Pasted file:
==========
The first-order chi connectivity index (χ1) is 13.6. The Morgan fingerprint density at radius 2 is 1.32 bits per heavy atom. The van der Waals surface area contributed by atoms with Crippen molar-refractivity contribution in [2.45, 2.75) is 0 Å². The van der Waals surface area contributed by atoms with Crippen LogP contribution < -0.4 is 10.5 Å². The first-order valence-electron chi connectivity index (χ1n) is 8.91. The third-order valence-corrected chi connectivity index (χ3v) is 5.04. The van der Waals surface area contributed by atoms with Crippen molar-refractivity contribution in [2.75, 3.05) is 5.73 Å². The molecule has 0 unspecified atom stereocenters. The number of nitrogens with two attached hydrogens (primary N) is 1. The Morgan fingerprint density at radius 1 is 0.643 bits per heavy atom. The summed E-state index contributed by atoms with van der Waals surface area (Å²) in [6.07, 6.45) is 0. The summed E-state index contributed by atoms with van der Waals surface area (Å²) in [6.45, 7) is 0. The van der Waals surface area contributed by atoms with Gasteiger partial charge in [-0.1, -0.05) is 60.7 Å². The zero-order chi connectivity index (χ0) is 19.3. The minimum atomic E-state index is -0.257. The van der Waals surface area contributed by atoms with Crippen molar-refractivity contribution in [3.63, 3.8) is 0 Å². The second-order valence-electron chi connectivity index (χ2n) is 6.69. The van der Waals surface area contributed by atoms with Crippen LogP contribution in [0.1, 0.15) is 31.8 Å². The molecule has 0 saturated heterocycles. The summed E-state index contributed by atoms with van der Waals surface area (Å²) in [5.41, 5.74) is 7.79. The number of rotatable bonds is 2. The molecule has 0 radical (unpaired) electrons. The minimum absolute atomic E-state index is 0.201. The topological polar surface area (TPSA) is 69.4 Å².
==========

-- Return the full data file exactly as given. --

The first-order chi connectivity index (χ1) is 13.6. The Morgan fingerprint density at radius 2 is 1.32 bits per heavy atom. The van der Waals surface area contributed by atoms with Crippen molar-refractivity contribution in [2.45, 2.75) is 0 Å². The van der Waals surface area contributed by atoms with Crippen LogP contribution < -0.4 is 10.5 Å². The first-order valence-electron chi connectivity index (χ1n) is 8.91. The third-order valence-corrected chi connectivity index (χ3v) is 5.04. The van der Waals surface area contributed by atoms with Crippen molar-refractivity contribution in [2.75, 3.05) is 5.73 Å². The molecule has 0 unspecified atom stereocenters. The number of nitrogens with two attached hydrogens (primary N) is 1. The Morgan fingerprint density at radius 1 is 0.643 bits per heavy atom. The summed E-state index contributed by atoms with van der Waals surface area (Å²) in [6.07, 6.45) is 0. The summed E-state index contributed by atoms with van der Waals surface area (Å²) in [6.45, 7) is 0. The van der Waals surface area contributed by atoms with Gasteiger partial charge in [-0.1, -0.05) is 60.7 Å². The zero-order chi connectivity index (χ0) is 19.3. The minimum atomic E-state index is -0.257. The van der Waals surface area contributed by atoms with Crippen molar-refractivity contribution in [3.63, 3.8) is 0 Å². The second-order valence-electron chi connectivity index (χ2n) is 6.69. The van der Waals surface area contributed by atoms with Crippen LogP contribution in [0.1, 0.15) is 31.8 Å². The molecule has 0 saturated heterocycles. The summed E-state index contributed by atoms with van der Waals surface area (Å²) in [5.41, 5.74) is 7.79. The number of rotatable bonds is 2. The molecule has 0 radical (unpaired) electrons. The minimum absolute atomic E-state index is 0.201. The topological polar surface area (TPSA) is 69.4 Å².